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Colin Hay

QEM Limited (ASX: QEM) has partnered with The University of Queensland to produce the first high purity vanadium pentoxide (V2O5) from an industrial waste stream in Australia. V2O5 is the essential component of the electrolyte used in vanadium flow batteries.

QEM supplied UQ with the spent catalyst to be used in the project. On 27 June 2023, QEM announced it had entered into an agreement with Incitec Pivot to collect the vanadium-bearing spent catalyst from IPL’s Mount Isa Sulphuric Acid Plant and process this waste into high purity vanadium pentoxide (V2O5).

QEM also entered into a similar agreement in March 2023 for the supply of spent catalyst from Sun Metals’ Townsville Zinc Refinery.

These collaborations with Sun Metals and IPL represent Circular Economy opportunities where industrial waste can be repurposed to a higher use by extracting the critical mineral vanadium as V2O5. V2O5 is the essential component of the electrolyte used in vanadium flow batteries (VFB), critical to achieving Australia’s carbon reduction targets.

Currently the spent catalyst removed from sulphuric acid plants ends up in waste facilities. This project aims to provide a circular economy solution to this industrial waste stream by extracting the vanadium and putting it back into the economy as a high value product.

Test work previously conducted by QEM and Clean-Teq Water, established that 90% of the battery grade vanadium present can be extracted using known techniques. The collaboration with UQ is a further step in demonstrating Vanadium recovery.

The first stage of the collaboration between QEM and UQ involved a small-scale laboratory demonstration of all the processing steps in recycling the spent catalyst into a high purity vanadium oxide product.

This research and development project is led by UQ Associate Professor James Vaughan and is part of the Resources Technology and Critical Minerals Trailblazer which aims to advance critical mineral processing technology readiness.

“This project is an exciting demonstration of the circular economy of vanadium, the key ingredient in vanadium flow batteries which can provide large-scale and long-duration energy storage, complementing renewable electricity generation,” Associate Professor Vaughan said.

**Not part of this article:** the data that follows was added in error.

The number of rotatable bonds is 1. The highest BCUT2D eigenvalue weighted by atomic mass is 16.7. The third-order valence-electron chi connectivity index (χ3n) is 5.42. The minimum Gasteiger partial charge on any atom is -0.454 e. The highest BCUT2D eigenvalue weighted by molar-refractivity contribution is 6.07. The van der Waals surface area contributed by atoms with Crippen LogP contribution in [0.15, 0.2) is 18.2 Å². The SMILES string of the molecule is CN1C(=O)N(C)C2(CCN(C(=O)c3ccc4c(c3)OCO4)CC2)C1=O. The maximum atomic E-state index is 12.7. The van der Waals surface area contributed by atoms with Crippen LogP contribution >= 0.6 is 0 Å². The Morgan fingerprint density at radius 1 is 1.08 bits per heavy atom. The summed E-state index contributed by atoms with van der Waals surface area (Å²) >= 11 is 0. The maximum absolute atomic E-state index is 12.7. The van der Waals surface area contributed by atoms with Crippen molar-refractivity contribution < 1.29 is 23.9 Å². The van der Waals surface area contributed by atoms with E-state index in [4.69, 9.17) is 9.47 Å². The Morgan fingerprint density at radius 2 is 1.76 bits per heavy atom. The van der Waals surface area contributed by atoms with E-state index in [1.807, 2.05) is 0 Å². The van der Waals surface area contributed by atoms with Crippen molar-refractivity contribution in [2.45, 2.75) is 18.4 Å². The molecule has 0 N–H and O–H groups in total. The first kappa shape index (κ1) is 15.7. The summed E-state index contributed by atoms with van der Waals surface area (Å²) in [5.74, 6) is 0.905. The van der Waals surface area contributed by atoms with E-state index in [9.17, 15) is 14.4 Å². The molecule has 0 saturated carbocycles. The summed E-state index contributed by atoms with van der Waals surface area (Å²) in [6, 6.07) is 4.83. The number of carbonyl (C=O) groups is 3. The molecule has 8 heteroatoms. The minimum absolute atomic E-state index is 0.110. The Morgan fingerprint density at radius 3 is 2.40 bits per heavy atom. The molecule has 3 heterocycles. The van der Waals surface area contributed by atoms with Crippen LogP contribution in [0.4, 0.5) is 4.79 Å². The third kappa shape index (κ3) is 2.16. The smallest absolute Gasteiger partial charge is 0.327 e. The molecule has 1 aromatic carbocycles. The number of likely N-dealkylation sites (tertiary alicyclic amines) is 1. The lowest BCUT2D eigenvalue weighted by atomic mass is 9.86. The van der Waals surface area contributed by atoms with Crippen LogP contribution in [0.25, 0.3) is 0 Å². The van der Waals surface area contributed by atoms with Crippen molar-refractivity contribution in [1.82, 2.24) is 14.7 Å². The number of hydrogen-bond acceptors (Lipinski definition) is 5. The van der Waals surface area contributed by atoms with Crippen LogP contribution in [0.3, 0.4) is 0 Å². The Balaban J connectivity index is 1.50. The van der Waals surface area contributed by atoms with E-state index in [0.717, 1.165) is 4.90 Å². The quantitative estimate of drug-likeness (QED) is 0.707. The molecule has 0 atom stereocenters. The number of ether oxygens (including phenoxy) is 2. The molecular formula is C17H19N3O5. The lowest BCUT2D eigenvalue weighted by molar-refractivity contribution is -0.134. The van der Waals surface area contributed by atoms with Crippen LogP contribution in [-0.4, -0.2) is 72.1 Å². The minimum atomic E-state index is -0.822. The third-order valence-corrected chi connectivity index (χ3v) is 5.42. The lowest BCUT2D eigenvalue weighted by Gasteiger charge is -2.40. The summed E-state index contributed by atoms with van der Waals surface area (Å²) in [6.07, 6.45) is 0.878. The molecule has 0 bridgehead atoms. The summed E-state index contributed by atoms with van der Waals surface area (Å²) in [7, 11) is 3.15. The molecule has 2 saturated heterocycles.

QEM Managing Director Gavin Loyden said the waste recycling project with UQ ties strongly to the company’s ESG goals to position its projects and activities at the forefront of environmental and social responsibility within the mining and energy sectors.

“This collaboration with UQ builds on QEM’s umbrella agreement with the university from September 2022 when The University of Queensland’s Sustainable Minerals Institute commenced mineral characterisation and beneficiation work for QEM’s flagship critical minerals project by characterising the mineralogy of QEM’s Julia Creek shale post-oil extraction to assist in optimising vanadium beneficiation to further improve vanadium pentoxide yields,” he said.

“With UQ’s assistance, QEM seeks to accelerate the introduction of Queensland-sourced and processed V2O5 into the market. QEM remains committed to its goal of supplying V2O5 from our primary vanadium resource at Julia Creek,” said Mr Loyden.

The work undertaken by UQ included laboratory test work to determine the required process conditions for an acid leach/solvent extraction flowsheet for the spent catalyst. The program also included assaying the V2O5 that was produced in the study to determine purity of the product.

Acid leaching tests were conducted with various solid loading concentrations, acid concentrations and different feed grind sizes. After filtration of the slurry, oxidation of the leachate and partial neutralisation were performed; then, solvent extraction was utilised to reject impurities and provide a more concentrated feed for ammonium metavanadate (AMV) crystallisation. Finally, calcining of the AMV was performed to obtain V2O5.

The V2O5 sample obtained was then assayed by digestion and Inductively Coupled Plasma Optical Emission Spectroscopy; the largest impurity identified in the V2O5 sample had a value limit of 0.06% while four impurity elements reported a value of 0.02% each.

Twenty-four potential impurity elements reported below detection limits. The results represent a V2O5 purity of >99%, which was the goal of the study.

UQ is optimising processing conditions for subsequent piloting, as well as producing larger samples of V2O5 for potential future marketing purposes.

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